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What can I do with a policing degree?

A policing degree is the perfect starting point for a career in the police service. If you long to protect the public, serve your community, and maintain law and order, then a policing degree could be the course for you. Read on and discover the wide range of career options you could consider, should you choose to study policing. 

By Grant Longstaff. Published 6 June 2023.

Police officer

Police officers are the public face of the police service. They work to maintain public safety, aim to prevent crime and support victims. They’ll work with individuals from various departments within the police service, the justice system, and prison service, and regularly deal with offenders and the wider public. The work can be challenging. If you want to become a police officer you’ll need patience, strong communication and problem solving skills, and a great deal of integrity. There is also a lengthy application process, which includes a fitness test, background checks and an interview.

It's worth noting you don’t need a policing degree to apply for the police force. That said, a professional policing degree is intended as a first step towards working as a police officer. Our BSc (Hons) Professional Policing degree is approved by the College of Policing (the professional body for everyone working across policing) as a pre-join policing degree. This means you can undergo a shorter training programme, should your application to the service be successful.

Once you’ve completed your probation (usually two to three years) as a police constable, the opportunity for progression within the police service becomes a valid option. There are many areas and roles to consider, and most will require further applications and training. Below, we touch on just some of the options.  


A career in investigation is one of the most popular career pathways. Working within serious and complex crime investigation will cover a broad range of offences, including but not limited to, homicide, domestic violence, sexual assault, drugs, and terrorism. An investigative mindset is a must, and investigators will likely end up specialising in a particular area as they progress through the ranks.

Authorised firearms officer

Authorised firearms officers (AFO) are qualified to handle firearms and undergo tactical training. It is the chief officer who authorises AFOs to carry a firearm, and there is a strict command structure and protocol which must be followed when they are deployed. As well as training, you’ll have to meet strict fitness for duty standards to become an AFO.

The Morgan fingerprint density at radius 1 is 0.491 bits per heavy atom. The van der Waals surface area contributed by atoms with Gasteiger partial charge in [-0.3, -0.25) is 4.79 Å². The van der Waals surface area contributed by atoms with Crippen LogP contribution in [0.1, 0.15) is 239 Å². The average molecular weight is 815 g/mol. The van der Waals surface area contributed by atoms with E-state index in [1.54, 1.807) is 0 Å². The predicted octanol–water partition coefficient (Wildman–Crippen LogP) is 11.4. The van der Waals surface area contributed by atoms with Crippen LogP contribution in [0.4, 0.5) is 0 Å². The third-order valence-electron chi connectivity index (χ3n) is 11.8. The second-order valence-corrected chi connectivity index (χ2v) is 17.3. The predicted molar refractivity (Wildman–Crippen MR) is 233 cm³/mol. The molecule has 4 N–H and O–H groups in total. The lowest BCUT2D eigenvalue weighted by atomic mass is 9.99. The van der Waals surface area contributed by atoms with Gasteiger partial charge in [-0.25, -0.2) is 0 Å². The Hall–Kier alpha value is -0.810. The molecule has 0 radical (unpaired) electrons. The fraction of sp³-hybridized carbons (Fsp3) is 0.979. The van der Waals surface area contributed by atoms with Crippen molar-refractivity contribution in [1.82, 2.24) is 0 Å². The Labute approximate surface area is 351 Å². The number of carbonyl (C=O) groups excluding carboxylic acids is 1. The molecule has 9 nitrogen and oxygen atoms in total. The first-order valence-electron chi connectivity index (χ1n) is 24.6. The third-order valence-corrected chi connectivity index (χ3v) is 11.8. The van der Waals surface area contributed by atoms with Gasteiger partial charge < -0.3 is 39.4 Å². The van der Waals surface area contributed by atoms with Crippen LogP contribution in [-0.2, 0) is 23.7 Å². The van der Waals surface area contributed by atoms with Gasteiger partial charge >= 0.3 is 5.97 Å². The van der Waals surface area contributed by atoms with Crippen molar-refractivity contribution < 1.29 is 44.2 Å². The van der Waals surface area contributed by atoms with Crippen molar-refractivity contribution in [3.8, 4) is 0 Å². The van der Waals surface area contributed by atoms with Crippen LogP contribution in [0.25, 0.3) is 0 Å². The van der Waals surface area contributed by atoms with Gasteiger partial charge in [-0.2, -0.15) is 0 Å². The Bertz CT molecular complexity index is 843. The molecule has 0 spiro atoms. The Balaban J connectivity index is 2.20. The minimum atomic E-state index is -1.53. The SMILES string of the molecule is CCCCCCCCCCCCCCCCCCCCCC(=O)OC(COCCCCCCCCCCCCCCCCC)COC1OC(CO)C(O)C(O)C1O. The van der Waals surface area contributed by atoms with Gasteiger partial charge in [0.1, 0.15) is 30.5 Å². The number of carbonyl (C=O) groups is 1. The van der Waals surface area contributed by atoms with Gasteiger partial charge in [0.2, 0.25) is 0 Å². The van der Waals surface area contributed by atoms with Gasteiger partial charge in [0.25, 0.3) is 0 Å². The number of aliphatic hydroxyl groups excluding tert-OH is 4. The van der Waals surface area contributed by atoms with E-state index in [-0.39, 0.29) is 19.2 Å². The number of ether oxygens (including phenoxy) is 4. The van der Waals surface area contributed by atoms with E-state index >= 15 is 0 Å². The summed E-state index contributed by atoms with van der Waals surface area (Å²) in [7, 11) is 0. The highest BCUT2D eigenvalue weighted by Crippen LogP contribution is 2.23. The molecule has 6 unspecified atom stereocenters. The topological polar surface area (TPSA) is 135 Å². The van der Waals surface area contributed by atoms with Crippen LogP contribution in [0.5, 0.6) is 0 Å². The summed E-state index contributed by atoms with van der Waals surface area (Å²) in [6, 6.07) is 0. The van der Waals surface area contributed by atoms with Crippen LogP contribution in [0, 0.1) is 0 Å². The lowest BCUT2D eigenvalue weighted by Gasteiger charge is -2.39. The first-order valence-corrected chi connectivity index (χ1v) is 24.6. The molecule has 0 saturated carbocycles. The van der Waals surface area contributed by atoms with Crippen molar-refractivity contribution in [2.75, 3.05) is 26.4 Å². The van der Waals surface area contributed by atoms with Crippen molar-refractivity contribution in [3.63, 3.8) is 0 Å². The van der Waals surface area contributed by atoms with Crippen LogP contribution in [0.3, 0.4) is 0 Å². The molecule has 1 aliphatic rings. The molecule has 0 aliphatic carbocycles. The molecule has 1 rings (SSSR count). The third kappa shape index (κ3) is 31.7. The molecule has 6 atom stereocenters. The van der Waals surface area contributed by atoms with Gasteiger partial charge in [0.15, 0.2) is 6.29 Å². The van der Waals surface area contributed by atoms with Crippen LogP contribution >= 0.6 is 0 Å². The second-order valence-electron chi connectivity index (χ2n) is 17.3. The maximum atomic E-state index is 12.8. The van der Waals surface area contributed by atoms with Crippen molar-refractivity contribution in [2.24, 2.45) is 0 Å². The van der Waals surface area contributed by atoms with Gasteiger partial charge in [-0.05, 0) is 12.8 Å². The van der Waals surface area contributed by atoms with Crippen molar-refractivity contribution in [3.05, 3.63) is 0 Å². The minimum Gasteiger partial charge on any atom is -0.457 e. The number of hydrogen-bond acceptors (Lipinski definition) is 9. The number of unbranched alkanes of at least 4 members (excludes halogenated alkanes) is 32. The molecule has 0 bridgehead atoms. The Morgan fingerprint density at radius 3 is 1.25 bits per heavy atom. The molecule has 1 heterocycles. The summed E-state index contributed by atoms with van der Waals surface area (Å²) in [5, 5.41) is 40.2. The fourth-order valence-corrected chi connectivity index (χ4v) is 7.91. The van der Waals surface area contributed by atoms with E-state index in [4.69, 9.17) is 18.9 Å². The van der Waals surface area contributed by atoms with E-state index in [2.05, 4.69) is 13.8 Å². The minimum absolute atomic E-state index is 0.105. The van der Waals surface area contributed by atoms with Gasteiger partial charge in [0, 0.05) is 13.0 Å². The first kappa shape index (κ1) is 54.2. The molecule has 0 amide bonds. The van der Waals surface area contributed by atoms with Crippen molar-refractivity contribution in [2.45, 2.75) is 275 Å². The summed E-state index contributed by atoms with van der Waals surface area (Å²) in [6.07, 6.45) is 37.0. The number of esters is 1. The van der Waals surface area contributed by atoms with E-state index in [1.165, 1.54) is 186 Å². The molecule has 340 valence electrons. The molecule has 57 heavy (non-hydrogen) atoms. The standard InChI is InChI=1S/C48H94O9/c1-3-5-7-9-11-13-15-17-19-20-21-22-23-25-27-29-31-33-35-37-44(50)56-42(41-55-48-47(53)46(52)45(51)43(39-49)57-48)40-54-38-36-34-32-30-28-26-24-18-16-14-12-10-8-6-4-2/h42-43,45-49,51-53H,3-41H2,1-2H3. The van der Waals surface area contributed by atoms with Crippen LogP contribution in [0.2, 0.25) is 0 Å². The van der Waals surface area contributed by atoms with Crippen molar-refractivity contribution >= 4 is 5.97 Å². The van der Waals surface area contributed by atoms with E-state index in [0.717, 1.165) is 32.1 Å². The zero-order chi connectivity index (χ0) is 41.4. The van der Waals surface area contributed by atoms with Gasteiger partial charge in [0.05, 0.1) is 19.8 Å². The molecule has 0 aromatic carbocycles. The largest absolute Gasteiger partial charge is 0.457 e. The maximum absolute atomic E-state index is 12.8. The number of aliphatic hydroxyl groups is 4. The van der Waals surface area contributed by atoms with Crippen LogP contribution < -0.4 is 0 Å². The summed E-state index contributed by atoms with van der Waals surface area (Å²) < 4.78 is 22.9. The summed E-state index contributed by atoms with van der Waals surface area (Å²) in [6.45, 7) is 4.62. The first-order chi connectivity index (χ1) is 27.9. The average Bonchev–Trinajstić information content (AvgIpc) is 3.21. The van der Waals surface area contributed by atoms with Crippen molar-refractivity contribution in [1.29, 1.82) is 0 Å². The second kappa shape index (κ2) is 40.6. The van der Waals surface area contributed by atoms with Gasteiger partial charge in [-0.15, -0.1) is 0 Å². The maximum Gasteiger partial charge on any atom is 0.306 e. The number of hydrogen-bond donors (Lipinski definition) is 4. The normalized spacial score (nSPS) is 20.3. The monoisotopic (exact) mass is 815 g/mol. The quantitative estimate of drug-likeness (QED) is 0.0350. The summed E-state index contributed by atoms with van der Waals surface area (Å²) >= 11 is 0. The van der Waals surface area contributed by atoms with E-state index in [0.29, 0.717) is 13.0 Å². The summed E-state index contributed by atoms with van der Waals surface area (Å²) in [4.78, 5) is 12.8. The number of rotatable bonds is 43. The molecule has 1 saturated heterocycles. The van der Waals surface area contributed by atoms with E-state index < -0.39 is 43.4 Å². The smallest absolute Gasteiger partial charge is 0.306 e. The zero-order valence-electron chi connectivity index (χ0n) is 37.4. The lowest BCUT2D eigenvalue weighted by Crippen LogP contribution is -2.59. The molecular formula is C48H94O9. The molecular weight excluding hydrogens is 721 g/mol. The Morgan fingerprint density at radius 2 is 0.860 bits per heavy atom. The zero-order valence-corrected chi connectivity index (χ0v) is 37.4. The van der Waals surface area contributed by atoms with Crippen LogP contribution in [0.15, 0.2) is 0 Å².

Mounted police officer

You’ll have no doubt seen a police officer on horseback at some point, whether it’s simply patrolling the city centre or supporting with crowd control outside of a stadium. If this seems like the job for you then you can apply once you’ve completed your probation period. You don’t need to have any previous riding training either, this will all be provided on the job.

Intelligence officer

Intelligence officers are an essential part of any police force, and there are a number of areas within intelligence you could move into, from undercover work to counter-terrorism. You’ll need diligence, a keen eye for detail, and decisive decision making skills.

Dog handler

As a dog handler, you and your canine colleague will support officers in a variety of operations. Whether you’re assisting in the search for a suspect or a missing person, you’ll need to foster a good relationship with your dog. This is a serious undertaking, as you’ll not only work with the dog but live with and care for them too.

Family liaison officer

Family liaison officers (FLO) are responsible for providing much needed support to the victims of crime. You’ll connect with both the investigation team and the victim or the victim’s family, and relay information between the two, so you’ll need good communication skills, empathy, and compassion in order to develop a strong bond with those affected.

The long arm of the law

This is just a small selection of the career options within the police service. If you want to know more about joining the police, find career advice, or information on training and progression, you can explore the College of Policing and Joining the Police websites. Joining the Police has information on the forces currently recruiting and the College of Policing has interviews with a variety of different officers about their roles.

Wherever you hope to end up within the police service, the professional policing degree will open the first door to this challenging, but ultimately rewarding, line of work.


If you’re ready to make a difference in your community, explore our range of policing degrees and enrol today.